Walk Away With Wonder and Wondering

After some rather significant discussion about the last few verses of 2 Peter chapter 2, one of the ladies in our Sunday Bible Study class asked me “Why are you going here? There are plenty of other churches out there.”   Naturally, I had a reply to her question. Once my reply was offered the discussion continued. At the end of the class she came up and attempted to explain her question and asked again, “why are you going here.”  I looked at her and simply pointed to the teacher and said, “Because of him.” 

I enjoy our class leader. He’s smart, well rounded in the full context of scripture and not afraid to tackle tough questions. That aside, the interesting part of the ladies question and its implication got me thinking. Is it necessary for us all to believe alike in order to study and worship together?  If we all thought the same thing and saw scripture through the same eyes, what value is there in that? Who gains anything by pooling like-mindedness? Is there nothing more to learn from the biblical text? Has it all been mined?  If so, why do theologians continue to write books? Why are new commentaries being printed and old ones revised?  Is it necessary that we all drink from the same well when it comes to some of the thorny issues of the biblical text?

It’s important that lively and pointed discussion take place when it comes to scripture. My beliefs today are not at all what they were ten or fifteen years ago, nor should they be – If I’m not growing than shame on me.  I’m reading a book now that’s stretching my understanding of the Gospels. I’m not in agreement with everything the author says, but I can appreciate his position and it causes me to think as I read the four Gospels and seek to understand their message. To me, that’s what growth is all about.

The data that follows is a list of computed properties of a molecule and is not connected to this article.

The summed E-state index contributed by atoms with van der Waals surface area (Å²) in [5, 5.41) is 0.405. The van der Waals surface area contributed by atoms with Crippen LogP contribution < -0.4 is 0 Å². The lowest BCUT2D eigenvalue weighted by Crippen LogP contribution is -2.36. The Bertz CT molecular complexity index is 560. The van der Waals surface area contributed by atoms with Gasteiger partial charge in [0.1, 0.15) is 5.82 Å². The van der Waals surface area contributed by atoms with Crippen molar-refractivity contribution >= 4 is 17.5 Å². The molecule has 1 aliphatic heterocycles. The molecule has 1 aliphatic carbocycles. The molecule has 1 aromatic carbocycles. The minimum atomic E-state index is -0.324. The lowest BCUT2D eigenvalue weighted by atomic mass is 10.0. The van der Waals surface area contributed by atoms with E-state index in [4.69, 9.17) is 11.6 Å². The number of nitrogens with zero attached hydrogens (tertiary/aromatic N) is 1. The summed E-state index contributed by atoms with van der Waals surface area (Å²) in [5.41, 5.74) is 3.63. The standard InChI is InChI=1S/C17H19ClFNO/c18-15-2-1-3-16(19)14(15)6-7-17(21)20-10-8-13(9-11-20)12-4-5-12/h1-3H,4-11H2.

If we look at the ministry of Jesus we can see significant changes in how his ministry unfolded and not always for the better, I might add. When first starting out, it seemed all would flock to his teaching and when he called the Twelve they responded without the least hesitation. However, as the hands of time moved along, his ministry became more and more controversial. Not in his message, but in how his message was received. For many of the religious leaders it was negative. For the Twelve it was often bewilderment turning to “now we believe.” That’s how we are at times. In the beginning of our faith we soak it all up like a sponge and then we begin hearing different applications of the text, read different authors, maybe take a seminary class or two and find that the fields are fertile with challenging ideas and they push us to come to terms with our original belief system. We should not question things because we don’t believe; we should question things because we want to believe. We want our faith to be just that our faith. Let’s not be interested in going along to get along. Let’s seek to be challenged and to come to terms with the message of the text ourselves.

When we read scripture and attend Bible studies, we should want to think, to noodle, to ponder the text and dissect it so we not only understand it, but find out how to apply it to our life. There are times when we will look but don’t see, hear the words but don’t hear the message. There are those moments when, like the Twelve, we can hear Jesus saying, “Where is your faith?” or “Do you not understand that I was not talking about bread but about the leaven of the Pharisees?” Yes, let’s choose to have our mind engaged as well as our heart. To have the text pierce not only our emotions but our understanding so we walk away from the text with both wonder and wondering.